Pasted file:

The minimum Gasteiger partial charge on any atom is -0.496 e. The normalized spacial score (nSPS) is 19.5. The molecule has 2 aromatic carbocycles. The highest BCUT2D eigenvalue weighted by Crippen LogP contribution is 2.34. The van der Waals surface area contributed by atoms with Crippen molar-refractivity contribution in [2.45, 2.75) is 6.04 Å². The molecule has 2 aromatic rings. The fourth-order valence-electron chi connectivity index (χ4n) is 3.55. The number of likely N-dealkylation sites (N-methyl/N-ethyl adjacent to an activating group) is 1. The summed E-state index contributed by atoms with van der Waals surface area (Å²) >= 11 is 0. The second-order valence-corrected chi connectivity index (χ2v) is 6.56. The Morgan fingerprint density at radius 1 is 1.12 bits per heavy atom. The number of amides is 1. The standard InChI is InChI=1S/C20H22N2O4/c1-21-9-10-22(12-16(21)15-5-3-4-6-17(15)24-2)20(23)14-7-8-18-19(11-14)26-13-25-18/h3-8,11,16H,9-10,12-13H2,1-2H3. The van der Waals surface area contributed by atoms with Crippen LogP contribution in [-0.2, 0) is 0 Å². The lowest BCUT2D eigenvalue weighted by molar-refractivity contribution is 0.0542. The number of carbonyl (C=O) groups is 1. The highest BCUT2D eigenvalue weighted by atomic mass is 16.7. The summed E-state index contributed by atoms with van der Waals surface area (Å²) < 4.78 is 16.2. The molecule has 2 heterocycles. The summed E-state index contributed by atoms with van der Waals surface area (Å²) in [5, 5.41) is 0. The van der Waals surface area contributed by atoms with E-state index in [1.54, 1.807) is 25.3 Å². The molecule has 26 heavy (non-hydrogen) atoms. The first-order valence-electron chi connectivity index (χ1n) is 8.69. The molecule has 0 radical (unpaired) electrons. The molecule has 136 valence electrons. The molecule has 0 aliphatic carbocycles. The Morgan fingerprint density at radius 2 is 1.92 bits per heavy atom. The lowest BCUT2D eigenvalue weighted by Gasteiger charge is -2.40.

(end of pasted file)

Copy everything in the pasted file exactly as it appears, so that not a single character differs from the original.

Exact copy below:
The minimum Gasteiger partial charge on any atom is -0.496 e. The normalized spacial score (nSPS) is 19.5. The molecule has 2 aromatic carbocycles. The highest BCUT2D eigenvalue weighted by Crippen LogP contribution is 2.34. The van der Waals surface area contributed by atoms with Crippen molar-refractivity contribution in [2.45, 2.75) is 6.04 Å². The molecule has 2 aromatic rings. The fourth-order valence-electron chi connectivity index (χ4n) is 3.55. The number of likely N-dealkylation sites (N-methyl/N-ethyl adjacent to an activating group) is 1. The summed E-state index contributed by atoms with van der Waals surface area (Å²) >= 11 is 0. The second-order valence-corrected chi connectivity index (χ2v) is 6.56. The Morgan fingerprint density at radius 1 is 1.12 bits per heavy atom. The number of amides is 1. The standard InChI is InChI=1S/C20H22N2O4/c1-21-9-10-22(12-16(21)15-5-3-4-6-17(15)24-2)20(23)14-7-8-18-19(11-14)26-13-25-18/h3-8,11,16H,9-10,12-13H2,1-2H3. The van der Waals surface area contributed by atoms with Crippen LogP contribution in [-0.2, 0) is 0 Å². The lowest BCUT2D eigenvalue weighted by molar-refractivity contribution is 0.0542. The number of carbonyl (C=O) groups is 1. The highest BCUT2D eigenvalue weighted by atomic mass is 16.7. The summed E-state index contributed by atoms with van der Waals surface area (Å²) < 4.78 is 16.2. The molecule has 2 heterocycles. The summed E-state index contributed by atoms with van der Waals surface area (Å²) in [5, 5.41) is 0. The van der Waals surface area contributed by atoms with E-state index in [1.54, 1.807) is 25.3 Å². The molecule has 26 heavy (non-hydrogen) atoms. The first-order valence-electron chi connectivity index (χ1n) is 8.69. The molecule has 0 radical (unpaired) electrons. The molecule has 136 valence electrons. The molecule has 0 aliphatic carbocycles. The Morgan fingerprint density at radius 2 is 1.92 bits per heavy atom. The lowest BCUT2D eigenvalue weighted by Gasteiger charge is -2.40.